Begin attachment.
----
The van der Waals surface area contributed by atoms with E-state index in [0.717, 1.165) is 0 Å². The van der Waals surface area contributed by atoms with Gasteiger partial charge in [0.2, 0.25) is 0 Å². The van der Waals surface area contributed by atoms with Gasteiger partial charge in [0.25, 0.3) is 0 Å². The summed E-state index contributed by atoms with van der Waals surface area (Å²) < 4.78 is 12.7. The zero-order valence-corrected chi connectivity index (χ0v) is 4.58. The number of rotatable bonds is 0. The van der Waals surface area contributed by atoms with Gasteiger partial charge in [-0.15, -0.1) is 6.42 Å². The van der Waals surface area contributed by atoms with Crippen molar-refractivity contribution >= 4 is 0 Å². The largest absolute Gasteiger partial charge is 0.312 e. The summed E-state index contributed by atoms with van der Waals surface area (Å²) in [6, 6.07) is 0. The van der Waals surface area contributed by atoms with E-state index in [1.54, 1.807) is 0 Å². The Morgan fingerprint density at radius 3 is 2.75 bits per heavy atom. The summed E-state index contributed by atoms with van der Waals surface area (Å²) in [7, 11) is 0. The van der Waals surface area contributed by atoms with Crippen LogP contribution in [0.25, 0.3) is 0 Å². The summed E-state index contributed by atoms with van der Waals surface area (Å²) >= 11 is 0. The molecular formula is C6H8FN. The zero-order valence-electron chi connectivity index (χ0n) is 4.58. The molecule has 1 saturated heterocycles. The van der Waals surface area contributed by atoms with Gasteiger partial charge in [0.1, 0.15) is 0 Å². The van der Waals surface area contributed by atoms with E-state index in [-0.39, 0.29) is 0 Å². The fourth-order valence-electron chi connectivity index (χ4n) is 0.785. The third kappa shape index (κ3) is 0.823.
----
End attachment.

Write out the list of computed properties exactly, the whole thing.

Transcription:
The van der Waals surface area contributed by atoms with E-state index in [0.717, 1.165) is 0 Å². The van der Waals surface area contributed by atoms with Gasteiger partial charge in [0.2, 0.25) is 0 Å². The van der Waals surface area contributed by atoms with Gasteiger partial charge in [0.25, 0.3) is 0 Å². The summed E-state index contributed by atoms with van der Waals surface area (Å²) < 4.78 is 12.7. The zero-order valence-corrected chi connectivity index (χ0v) is 4.58. The number of rotatable bonds is 0. The van der Waals surface area contributed by atoms with Gasteiger partial charge in [-0.15, -0.1) is 6.42 Å². The van der Waals surface area contributed by atoms with Crippen molar-refractivity contribution >= 4 is 0 Å². The largest absolute Gasteiger partial charge is 0.312 e. The summed E-state index contributed by atoms with van der Waals surface area (Å²) in [6, 6.07) is 0. The van der Waals surface area contributed by atoms with E-state index in [1.54, 1.807) is 0 Å². The Morgan fingerprint density at radius 3 is 2.75 bits per heavy atom. The summed E-state index contributed by atoms with van der Waals surface area (Å²) in [7, 11) is 0. The van der Waals surface area contributed by atoms with Crippen LogP contribution in [0.25, 0.3) is 0 Å². The summed E-state index contributed by atoms with van der Waals surface area (Å²) >= 11 is 0. The molecular formula is C6H8FN. The zero-order valence-electron chi connectivity index (χ0n) is 4.58. The molecule has 1 saturated heterocycles. The van der Waals surface area contributed by atoms with Gasteiger partial charge in [0.1, 0.15) is 0 Å². The van der Waals surface area contributed by atoms with E-state index in [-0.39, 0.29) is 0 Å². The fourth-order valence-electron chi connectivity index (χ4n) is 0.785. The third kappa shape index (κ3) is 0.823.